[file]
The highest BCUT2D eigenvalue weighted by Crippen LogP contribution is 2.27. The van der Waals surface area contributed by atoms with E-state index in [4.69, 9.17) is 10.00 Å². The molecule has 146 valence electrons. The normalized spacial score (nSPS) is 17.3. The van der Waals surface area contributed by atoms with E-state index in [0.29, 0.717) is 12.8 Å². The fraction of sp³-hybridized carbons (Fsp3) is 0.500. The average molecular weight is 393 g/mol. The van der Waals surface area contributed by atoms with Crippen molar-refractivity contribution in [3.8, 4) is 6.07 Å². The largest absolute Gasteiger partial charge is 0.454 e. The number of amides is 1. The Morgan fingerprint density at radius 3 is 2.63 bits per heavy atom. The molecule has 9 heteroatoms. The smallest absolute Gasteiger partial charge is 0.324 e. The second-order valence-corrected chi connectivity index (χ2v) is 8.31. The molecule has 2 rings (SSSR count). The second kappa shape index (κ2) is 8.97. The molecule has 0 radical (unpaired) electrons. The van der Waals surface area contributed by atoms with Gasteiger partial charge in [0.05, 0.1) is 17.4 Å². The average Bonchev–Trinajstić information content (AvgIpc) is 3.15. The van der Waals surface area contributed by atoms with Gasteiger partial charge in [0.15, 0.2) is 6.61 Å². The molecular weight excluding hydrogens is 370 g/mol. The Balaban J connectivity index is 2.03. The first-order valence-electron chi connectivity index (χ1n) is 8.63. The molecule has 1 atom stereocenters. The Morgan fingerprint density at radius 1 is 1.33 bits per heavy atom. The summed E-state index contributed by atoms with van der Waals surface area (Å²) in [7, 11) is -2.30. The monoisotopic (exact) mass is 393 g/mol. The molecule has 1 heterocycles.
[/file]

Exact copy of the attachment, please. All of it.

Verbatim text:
The highest BCUT2D eigenvalue weighted by Crippen LogP contribution is 2.27. The van der Waals surface area contributed by atoms with E-state index in [4.69, 9.17) is 10.00 Å². The molecule has 146 valence electrons. The normalized spacial score (nSPS) is 17.3. The van der Waals surface area contributed by atoms with E-state index in [0.29, 0.717) is 12.8 Å². The fraction of sp³-hybridized carbons (Fsp3) is 0.500. The average molecular weight is 393 g/mol. The van der Waals surface area contributed by atoms with Crippen molar-refractivity contribution in [3.8, 4) is 6.07 Å². The largest absolute Gasteiger partial charge is 0.454 e. The number of amides is 1. The Morgan fingerprint density at radius 3 is 2.63 bits per heavy atom. The molecule has 9 heteroatoms. The smallest absolute Gasteiger partial charge is 0.324 e. The second-order valence-corrected chi connectivity index (χ2v) is 8.31. The molecule has 2 rings (SSSR count). The second kappa shape index (κ2) is 8.97. The molecule has 0 radical (unpaired) electrons. The van der Waals surface area contributed by atoms with Gasteiger partial charge in [0.05, 0.1) is 17.4 Å². The average Bonchev–Trinajstić information content (AvgIpc) is 3.15. The van der Waals surface area contributed by atoms with Gasteiger partial charge in [0.15, 0.2) is 6.61 Å². The molecular weight excluding hydrogens is 370 g/mol. The Balaban J connectivity index is 2.03. The first-order valence-electron chi connectivity index (χ1n) is 8.63. The molecule has 1 atom stereocenters. The Morgan fingerprint density at radius 1 is 1.33 bits per heavy atom. The summed E-state index contributed by atoms with van der Waals surface area (Å²) in [7, 11) is -2.30. The monoisotopic (exact) mass is 393 g/mol. The molecule has 1 heterocycles.